To meet the challenges of the 21st century, the Air Force “must recruit, develop and organize America’s diverse and brightest talents for a very complex, multinational and interagency operations of the future,” Newton said. Since 2000, he said, the Air Force has enlisted more than 258,000 people, resulting in a 101-percent mission accomplishment rate.
In addition, the Air Force “is on track to meet our (enlistment) goals this year,” Newton said.
Meanwhile, the Marine Corps “achieved unprecedented success” during its recruiting mission in fiscal 2007, said Lt. Gen. Ronald S. Coleman, deputy commandant for manpower and reserve affairs.
“We exceeded our goal of growing to 184,000 Marines,” Coleman reported, by ending the fiscal year with 186,492 active-duty Marines in uniform.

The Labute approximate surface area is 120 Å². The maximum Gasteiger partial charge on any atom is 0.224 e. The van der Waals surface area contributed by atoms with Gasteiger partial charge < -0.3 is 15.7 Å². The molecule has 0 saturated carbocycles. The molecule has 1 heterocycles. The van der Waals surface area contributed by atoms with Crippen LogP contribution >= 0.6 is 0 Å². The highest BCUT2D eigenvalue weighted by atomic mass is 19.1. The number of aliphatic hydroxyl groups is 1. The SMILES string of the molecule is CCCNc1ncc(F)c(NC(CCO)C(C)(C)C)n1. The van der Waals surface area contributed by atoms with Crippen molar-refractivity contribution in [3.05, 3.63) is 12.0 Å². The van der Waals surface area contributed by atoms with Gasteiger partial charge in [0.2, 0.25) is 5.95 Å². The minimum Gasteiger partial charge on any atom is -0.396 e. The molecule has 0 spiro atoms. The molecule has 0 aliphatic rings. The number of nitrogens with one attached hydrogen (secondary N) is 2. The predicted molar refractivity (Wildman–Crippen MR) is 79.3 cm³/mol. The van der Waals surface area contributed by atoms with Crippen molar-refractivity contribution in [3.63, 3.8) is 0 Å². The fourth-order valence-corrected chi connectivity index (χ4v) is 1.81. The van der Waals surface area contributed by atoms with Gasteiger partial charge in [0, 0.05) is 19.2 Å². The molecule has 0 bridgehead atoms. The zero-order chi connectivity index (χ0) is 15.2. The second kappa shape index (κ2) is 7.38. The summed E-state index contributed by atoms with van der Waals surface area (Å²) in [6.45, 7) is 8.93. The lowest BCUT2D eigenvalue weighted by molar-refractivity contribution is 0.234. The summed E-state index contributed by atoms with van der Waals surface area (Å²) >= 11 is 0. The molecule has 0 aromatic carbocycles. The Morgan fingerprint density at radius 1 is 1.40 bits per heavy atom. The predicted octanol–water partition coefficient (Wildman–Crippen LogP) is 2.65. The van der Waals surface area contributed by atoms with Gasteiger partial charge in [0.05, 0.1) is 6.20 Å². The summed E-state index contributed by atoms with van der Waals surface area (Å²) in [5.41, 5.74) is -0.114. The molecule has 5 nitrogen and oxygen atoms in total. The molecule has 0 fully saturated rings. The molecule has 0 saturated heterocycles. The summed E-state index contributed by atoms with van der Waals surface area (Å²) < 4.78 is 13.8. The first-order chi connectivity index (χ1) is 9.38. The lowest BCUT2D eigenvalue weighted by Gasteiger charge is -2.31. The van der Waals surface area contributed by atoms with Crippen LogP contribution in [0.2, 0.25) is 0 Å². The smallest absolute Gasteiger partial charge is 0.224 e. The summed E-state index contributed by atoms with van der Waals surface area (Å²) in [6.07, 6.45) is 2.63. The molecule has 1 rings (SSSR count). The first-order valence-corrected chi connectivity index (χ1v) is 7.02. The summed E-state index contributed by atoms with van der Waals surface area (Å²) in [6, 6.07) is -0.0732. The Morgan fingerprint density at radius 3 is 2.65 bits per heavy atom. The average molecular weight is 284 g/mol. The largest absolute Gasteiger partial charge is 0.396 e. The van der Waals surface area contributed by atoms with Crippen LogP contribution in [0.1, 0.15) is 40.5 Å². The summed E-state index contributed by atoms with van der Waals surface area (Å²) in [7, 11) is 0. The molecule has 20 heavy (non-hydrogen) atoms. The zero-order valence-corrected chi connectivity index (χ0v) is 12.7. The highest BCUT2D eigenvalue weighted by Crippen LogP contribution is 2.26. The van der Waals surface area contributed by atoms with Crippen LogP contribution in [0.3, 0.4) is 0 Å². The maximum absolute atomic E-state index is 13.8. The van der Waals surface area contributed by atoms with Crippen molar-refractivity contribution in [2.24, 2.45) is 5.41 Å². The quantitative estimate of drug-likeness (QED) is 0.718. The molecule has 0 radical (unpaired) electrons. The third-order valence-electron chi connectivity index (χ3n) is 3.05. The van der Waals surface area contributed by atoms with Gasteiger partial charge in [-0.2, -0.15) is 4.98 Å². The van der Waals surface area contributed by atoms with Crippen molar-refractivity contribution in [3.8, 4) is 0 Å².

The Marines also expect to exceed their next milestone by reaching 189,000 active duty servicemembers by the end of fiscal year 2008, Coleman said, as the Corps continues toward its goal of having 202,000 active duty Marines in uniform.
All the while, the Marines remain committed to enlisting only those people of the highest quality standards, Coleman said.
The Marines also have exceeded their retention mission, Coleman reported.
However, Coleman predicted that his service’s future retention efforts will “pose a significant challenge as our goals become more and more aggressive.”
And, the Marine Corps’ wounded warrior regiment program, Coleman added, has become “a comprehensive and integrated approach” for the caring of wounded, ill and injured Marines and sailors in all phases of their recovery. The program now includes a 24-hour-a-day call center, he said, along with job-placement services.
“We’re very proud of how the regiment has progressed in such a short time, and are thankful for the high priority you have given it,” Coleman said.